NEWS & ANALYSIS

A "Deeply Troubled" Chao Resigns-Ends "Deeply Troubling" Connection DOT & China


Thursday, Transportation Secretary — and wife to Senate Majority Leader Mitch McConnel — Elaine Chao became the first Trump cabinet member to resign following Wednesday’s storming of the capital by Trump supporters seeking justice for what they believed to be a fraudulent election. Her resignation comes after years of speculation that Chao’s holding of the position was an active benefit to the Chinese economy.

Chao announced her resignation via Twitter, saying she was “deeply troubled” by the event that she called “entirely avoidable.” She reassured the public, however, that she would help her successor, Pete Buttigieg, with his transition into the position

“Yesterday, our country experienced a traumatic and entirely avoidable event as supporters of the President stormed the Capitol building following a rally he addressed,” read Chao’s statement. “As I’m sure is the case with many of you, it has deeply troubled me in a way that I simply cannot set aside.”

 

 

“I am tremendously proud of the many accomplishments we were able to achieve together for our country and I will never forget the commitment you have for this Department and the United States of America. I am hopeful that many of you will carry forward our vision to improve the lives of Americans through this Department and beyond.”

“Today, I am announcing my resignation as U. S. Secretary of Transportation, to take effect on Monday, January 11, 2020. We will help my announced successor Mayor Pete Buttigieg, with taking on the responsibility of running this wonderful department.”

During her time in the position, Chao came under scrutiny for her bizarre efforts to involve members of her family — which has deep ties to the Chinese government and Chinese business — in government meetings. A trip Chao had planned to China was called off after questions were raised about the ethics of her requests, including for federal government coordination of travel for a family member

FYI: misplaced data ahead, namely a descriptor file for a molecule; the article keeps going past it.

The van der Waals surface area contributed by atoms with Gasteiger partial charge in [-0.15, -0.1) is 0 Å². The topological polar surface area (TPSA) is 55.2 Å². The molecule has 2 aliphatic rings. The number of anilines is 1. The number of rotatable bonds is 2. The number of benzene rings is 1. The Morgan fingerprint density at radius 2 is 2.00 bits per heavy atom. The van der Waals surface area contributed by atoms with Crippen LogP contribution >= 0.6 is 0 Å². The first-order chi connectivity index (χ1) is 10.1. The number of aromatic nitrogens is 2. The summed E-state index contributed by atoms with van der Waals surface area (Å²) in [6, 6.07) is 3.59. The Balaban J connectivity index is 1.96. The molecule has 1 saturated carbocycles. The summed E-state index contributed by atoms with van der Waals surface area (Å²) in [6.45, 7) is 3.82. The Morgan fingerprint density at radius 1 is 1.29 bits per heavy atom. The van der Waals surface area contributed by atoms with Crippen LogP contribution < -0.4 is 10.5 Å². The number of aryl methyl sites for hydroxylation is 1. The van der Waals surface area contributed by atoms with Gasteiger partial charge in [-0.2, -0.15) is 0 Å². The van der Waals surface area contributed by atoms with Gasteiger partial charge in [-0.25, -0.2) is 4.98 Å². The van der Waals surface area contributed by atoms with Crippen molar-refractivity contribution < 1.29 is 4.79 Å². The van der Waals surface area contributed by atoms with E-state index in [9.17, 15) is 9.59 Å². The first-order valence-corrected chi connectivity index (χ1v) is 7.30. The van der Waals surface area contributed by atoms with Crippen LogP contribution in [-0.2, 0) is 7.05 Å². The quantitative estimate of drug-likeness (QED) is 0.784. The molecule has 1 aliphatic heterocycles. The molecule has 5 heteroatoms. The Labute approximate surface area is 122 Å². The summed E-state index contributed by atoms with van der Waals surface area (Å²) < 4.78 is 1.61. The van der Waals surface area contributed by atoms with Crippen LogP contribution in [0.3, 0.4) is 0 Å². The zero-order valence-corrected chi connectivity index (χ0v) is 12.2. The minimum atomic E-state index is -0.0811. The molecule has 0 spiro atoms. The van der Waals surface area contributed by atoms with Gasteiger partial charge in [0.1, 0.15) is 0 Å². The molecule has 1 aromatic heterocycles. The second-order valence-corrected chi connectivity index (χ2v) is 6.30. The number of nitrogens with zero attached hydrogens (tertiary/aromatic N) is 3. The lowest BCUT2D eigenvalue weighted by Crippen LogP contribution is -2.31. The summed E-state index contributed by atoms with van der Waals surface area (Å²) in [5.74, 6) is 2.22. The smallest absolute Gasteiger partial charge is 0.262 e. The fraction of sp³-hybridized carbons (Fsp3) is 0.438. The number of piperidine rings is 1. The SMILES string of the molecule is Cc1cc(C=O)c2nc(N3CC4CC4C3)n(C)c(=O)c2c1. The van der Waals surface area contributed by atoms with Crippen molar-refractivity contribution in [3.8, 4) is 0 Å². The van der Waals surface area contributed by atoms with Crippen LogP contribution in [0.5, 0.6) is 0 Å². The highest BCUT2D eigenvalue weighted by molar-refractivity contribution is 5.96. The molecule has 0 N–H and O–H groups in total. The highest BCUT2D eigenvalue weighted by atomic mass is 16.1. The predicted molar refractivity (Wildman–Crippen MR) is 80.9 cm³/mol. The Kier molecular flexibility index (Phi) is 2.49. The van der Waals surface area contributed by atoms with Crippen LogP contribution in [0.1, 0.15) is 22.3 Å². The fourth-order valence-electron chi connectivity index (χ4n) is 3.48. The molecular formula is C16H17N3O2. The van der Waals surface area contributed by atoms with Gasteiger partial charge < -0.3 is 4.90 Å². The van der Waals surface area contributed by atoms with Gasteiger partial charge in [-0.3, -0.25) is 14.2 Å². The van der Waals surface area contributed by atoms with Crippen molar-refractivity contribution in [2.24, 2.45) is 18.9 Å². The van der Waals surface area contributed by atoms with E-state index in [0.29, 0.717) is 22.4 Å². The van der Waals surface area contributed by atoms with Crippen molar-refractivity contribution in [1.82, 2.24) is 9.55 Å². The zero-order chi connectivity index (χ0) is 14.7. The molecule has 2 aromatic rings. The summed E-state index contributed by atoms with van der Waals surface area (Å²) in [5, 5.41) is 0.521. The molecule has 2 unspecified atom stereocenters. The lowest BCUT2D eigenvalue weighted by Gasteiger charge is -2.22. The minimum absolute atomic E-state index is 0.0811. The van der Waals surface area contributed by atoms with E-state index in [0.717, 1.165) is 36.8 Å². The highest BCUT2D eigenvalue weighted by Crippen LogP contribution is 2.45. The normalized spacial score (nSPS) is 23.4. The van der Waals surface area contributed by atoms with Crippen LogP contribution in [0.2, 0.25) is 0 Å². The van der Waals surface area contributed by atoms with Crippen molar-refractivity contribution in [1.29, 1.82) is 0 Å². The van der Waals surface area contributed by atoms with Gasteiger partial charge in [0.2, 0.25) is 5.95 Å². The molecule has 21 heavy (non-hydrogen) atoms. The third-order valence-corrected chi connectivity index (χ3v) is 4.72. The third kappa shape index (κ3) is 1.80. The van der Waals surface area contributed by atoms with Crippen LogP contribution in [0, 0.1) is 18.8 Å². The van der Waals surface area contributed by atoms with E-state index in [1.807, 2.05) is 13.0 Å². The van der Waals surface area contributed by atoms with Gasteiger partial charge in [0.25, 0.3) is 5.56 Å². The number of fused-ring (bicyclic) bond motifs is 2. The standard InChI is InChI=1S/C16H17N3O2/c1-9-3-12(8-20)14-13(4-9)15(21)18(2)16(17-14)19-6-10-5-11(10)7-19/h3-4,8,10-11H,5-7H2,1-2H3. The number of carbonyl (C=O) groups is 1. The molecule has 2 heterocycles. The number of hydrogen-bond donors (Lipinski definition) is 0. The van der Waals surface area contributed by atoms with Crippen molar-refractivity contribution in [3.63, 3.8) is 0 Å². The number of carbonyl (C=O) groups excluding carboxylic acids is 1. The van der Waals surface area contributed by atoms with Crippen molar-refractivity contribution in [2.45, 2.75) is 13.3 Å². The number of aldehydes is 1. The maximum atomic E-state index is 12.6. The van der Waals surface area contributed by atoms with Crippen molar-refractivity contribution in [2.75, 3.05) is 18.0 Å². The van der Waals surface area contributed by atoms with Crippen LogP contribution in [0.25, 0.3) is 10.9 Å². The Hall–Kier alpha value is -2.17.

“She had these relatives who were fairly wealthy and connected to the shipping industry,” said a State Department official involved in the matter told the New York Times. “Their business interests were potentially affected by meetings.”

Chao’s father, James Chao, is the founder of Foremost Group, an American shipping company involved in Chinese business. Some ethics experts saw this as a clear issue, given Chao’s position, and argued that her actions as head of the DOT could be perceived as directly benefiting her father’s business — such as giving Chinese-language interviews alongside her father, in front of the DOT emblem.

“She needs to be careful when she appears that, say, the seal of the Department of Transportation doesn’t appear on the screen,” Washington University School of Law government and legal ethics expert Kathleen Clark told Politico at the time.

Although it is an American company, Foremost is certainly intertwined with the Chinese state, having reportedly received millions of dollars in loan commitments from a Chinese government bank and doing routine business with state-funded organizations.

Chao has denied that the company is China-focused, and instead characterized it as simply an “international” company.

“We are an international shipping company, and I’m an American,” she said, adding, “I don’t think that, if I didn’t have a Chinese face, there would be any of this focus on China.”

McConnell’s political career has also been bolstered by the Chao family, who reportedly gave the couple between $5 and $25 million in 2008. The family has also reportedly given a collective $1 million+ to McConnel’s campaigns and supporting PACs.